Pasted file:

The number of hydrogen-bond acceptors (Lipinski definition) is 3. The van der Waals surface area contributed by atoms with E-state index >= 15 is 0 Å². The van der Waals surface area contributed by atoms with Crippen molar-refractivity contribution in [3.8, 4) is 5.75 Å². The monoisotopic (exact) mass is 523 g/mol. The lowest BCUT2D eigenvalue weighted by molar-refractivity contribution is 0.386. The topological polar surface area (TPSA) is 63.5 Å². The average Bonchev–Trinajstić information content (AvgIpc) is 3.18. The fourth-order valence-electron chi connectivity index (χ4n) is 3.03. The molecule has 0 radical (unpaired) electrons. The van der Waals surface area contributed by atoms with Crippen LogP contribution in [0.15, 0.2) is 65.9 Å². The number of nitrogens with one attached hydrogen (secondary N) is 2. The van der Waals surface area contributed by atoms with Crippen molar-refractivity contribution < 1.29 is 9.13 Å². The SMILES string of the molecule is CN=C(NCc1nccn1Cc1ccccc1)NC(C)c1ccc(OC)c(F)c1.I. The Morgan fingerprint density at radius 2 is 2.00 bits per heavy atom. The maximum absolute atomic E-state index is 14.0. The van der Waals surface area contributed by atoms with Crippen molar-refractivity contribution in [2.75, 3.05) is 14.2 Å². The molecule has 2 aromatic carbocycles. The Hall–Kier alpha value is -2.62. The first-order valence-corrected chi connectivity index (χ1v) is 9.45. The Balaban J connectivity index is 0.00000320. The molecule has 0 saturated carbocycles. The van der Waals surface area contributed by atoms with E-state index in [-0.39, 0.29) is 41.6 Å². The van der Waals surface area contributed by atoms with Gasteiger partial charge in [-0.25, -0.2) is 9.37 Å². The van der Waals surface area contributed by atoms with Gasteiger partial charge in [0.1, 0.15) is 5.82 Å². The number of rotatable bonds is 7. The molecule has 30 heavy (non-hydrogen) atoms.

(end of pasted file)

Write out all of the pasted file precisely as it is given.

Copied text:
The number of hydrogen-bond acceptors (Lipinski definition) is 3. The van der Waals surface area contributed by atoms with E-state index >= 15 is 0 Å². The van der Waals surface area contributed by atoms with Crippen molar-refractivity contribution in [3.8, 4) is 5.75 Å². The monoisotopic (exact) mass is 523 g/mol. The lowest BCUT2D eigenvalue weighted by molar-refractivity contribution is 0.386. The topological polar surface area (TPSA) is 63.5 Å². The average Bonchev–Trinajstić information content (AvgIpc) is 3.18. The fourth-order valence-electron chi connectivity index (χ4n) is 3.03. The molecule has 0 radical (unpaired) electrons. The van der Waals surface area contributed by atoms with Crippen LogP contribution in [0.15, 0.2) is 65.9 Å². The number of nitrogens with one attached hydrogen (secondary N) is 2. The van der Waals surface area contributed by atoms with Crippen molar-refractivity contribution < 1.29 is 9.13 Å². The SMILES string of the molecule is CN=C(NCc1nccn1Cc1ccccc1)NC(C)c1ccc(OC)c(F)c1.I. The Morgan fingerprint density at radius 2 is 2.00 bits per heavy atom. The maximum absolute atomic E-state index is 14.0. The van der Waals surface area contributed by atoms with Crippen molar-refractivity contribution in [2.75, 3.05) is 14.2 Å². The molecule has 2 aromatic carbocycles. The Hall–Kier alpha value is -2.62. The first-order valence-corrected chi connectivity index (χ1v) is 9.45. The Balaban J connectivity index is 0.00000320. The molecule has 0 saturated carbocycles. The van der Waals surface area contributed by atoms with E-state index in [-0.39, 0.29) is 41.6 Å². The van der Waals surface area contributed by atoms with Gasteiger partial charge in [-0.25, -0.2) is 9.37 Å². The van der Waals surface area contributed by atoms with Gasteiger partial charge in [0.1, 0.15) is 5.82 Å². The number of rotatable bonds is 7. The molecule has 30 heavy (non-hydrogen) atoms.